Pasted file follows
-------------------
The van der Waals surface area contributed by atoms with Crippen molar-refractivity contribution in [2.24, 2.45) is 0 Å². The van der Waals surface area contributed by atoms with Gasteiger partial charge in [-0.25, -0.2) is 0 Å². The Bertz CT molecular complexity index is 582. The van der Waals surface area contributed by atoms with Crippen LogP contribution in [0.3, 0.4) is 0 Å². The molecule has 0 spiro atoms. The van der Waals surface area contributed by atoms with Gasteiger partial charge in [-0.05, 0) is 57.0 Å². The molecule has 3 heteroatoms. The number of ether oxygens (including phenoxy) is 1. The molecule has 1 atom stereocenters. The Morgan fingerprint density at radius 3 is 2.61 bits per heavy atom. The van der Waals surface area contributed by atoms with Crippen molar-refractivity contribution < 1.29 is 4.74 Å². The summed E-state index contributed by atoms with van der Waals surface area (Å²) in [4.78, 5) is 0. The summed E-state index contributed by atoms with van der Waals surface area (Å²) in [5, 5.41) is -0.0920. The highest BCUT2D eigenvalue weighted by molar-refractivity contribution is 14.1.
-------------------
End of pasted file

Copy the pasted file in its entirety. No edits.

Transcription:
The van der Waals surface area contributed by atoms with Crippen molar-refractivity contribution in [2.24, 2.45) is 0 Å². The van der Waals surface area contributed by atoms with Gasteiger partial charge in [-0.25, -0.2) is 0 Å². The Bertz CT molecular complexity index is 582. The van der Waals surface area contributed by atoms with Crippen LogP contribution in [0.3, 0.4) is 0 Å². The molecule has 0 spiro atoms. The van der Waals surface area contributed by atoms with Gasteiger partial charge in [-0.05, 0) is 57.0 Å². The molecule has 3 heteroatoms. The number of ether oxygens (including phenoxy) is 1. The molecule has 1 atom stereocenters. The Morgan fingerprint density at radius 3 is 2.61 bits per heavy atom. The van der Waals surface area contributed by atoms with Crippen molar-refractivity contribution < 1.29 is 4.74 Å². The summed E-state index contributed by atoms with van der Waals surface area (Å²) in [4.78, 5) is 0. The summed E-state index contributed by atoms with van der Waals surface area (Å²) in [5, 5.41) is -0.0920. The highest BCUT2D eigenvalue weighted by molar-refractivity contribution is 14.1.